Never a novelty: Little Free Pantry network fills a void

For one Lincoln father, visiting a Little Free Pantry meant being able to give his kids a small treat — their favorite meal, macaroni and cheese. For a Lincoln woman, it meant knowing she had enough food to reach her next payday. For others, it’s a meal when transportation is limited or unavailable. 

But it isn’t the reasons that matter to the Lincolnites who have formed a network of nearly 20 Little Free Pantries across the city. It’s the obvious evidence that unmet needs exist in the community. It’s a need that is persistent and significant, and Little Free Pantries are an essential part in meeting it.

In fact, Pantry hosts expect community demand to continue and likely increase beyond the traditional end-of-year giving season. As winter in Nebraska settles in, new challenges emerge for Lincolnites in getting to traditional food distribution resources. This means more and more hungry people will turn to neighborhood Pantries for a meal.

Combine that with clear evidence that Little Free Pantries have become essential – they are not simply an add-on to other local food sources, but are the primary source for a growing number of Lincolnites – and the urgency to maintain the burgeoning Pantry network becomes clear.

What’s a Little Free Pantry?

It’s a simple concept, similar to the Little Free Libraries: Build a weather- and animal-resistant structure, put food and other goods inside, and people take what they need. There are no limits on how often the Pantries can be visited and no proof of income is required. The Pantries are available at all hours. And because they are located in front yards and along sidewalks, they are within walking, biking, or drive-up distance for many who need them.

In short, they make it possible for people who may not be able to find other ways to eat. 

One thing the pandemic has shown is that traditional means of food distribution don’t or can’t always meet everyone’s needs. Certain programs only distribute during typical work hours, or for short periods of time. With limits on public transportation, it can be difficult for those with limited mobility to safely reach these sites. 

“With this pandemic, it’s all about people needing help,” said Michael Reinmiller, a Pantry host who is among the Lincolnites growing the Pantries throughout the city. “And if it’s possible to help folks, it’d be crazy not to.”

Reinmiller and his family erected one of the first Little Free Pantries in Lincoln outside of their home at 1609 S. 26th St. last December. It was a way to provide aid if neighbors were struggling, to get a snack to students walking home who may otherwise have empty cupboards.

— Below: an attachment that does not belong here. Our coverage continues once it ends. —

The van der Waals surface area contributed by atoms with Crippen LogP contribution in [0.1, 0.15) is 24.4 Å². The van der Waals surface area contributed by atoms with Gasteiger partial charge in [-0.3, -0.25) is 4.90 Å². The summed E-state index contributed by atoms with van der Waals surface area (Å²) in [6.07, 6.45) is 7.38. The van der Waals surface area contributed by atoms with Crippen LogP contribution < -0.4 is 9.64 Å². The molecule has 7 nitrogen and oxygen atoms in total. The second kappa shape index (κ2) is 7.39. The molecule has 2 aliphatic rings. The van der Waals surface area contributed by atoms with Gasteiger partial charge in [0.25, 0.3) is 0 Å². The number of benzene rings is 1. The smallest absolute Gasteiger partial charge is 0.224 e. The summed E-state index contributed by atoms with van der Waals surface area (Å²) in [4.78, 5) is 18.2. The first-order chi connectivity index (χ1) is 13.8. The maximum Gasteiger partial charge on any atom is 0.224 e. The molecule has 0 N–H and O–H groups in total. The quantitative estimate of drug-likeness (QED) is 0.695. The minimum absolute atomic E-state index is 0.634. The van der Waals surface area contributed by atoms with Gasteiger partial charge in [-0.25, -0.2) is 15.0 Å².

When the pandemic hit, Pantry use skyrocketed. 

He and his father-in-law have since built and installed 10 more local Pantries, providing more access points in various Lincoln neighborhoods. Each costs about $420 to build with rust- and rot-resistant materials. Reinmiller also created a GoFundMe to cover some of the costs to build and stock the Pantries; his family also has gotten support from their church, holding a stuff-the-truck event and encouraging others to donate to a Pantry near them.

Civic Nebraska’s role 

Civic Nebraska has been a conduit and catalyst in connecting Pantry hosts in 2020. This summer, we provided mini-grants to help set up several new Pantries as part of our Youth Civic Leadership program. Civic Nebraska’s Community Learning Centers at Lincoln High School and Lincoln Northeast High School encourage high-school students to not only explore opportunities for civic leadership, but also to connect students, families, neighbors, and community advocates with ideas and resources. 

The Little Free Pantries, a neighborhood-based initiative led by residents, are a perfect place to start.  

The Pantries themselves are often managed by individuals and families. Connections formed through the CLCs, as well as two Facebook groups specifically for public outreach and Pantry host coordination, helps the network share information and resources, and sustain the Pantries.

“We all just have a desire to help our neighborhood,” said Teresa Thompson, who added a Pantry in September outside her home at 5136 Benton St., near Dawes Middle School. Thompson said she’s enjoyed meeting other Pantry hosts. It’s encouraging to know how much support exists throughout the community, even during unprecedented hardships, she said. 

Sue Quambusch, who directs community liaisons and business development for Nebraska Giving Realty, said word of mouth has boosted the Pantry outside the company’s office at 2408 J St. After a news segment this summer about a new Pantry on KOLN/KGIN, both usage and donations increased, with people walking and even driving carloads of deliveries to contribute.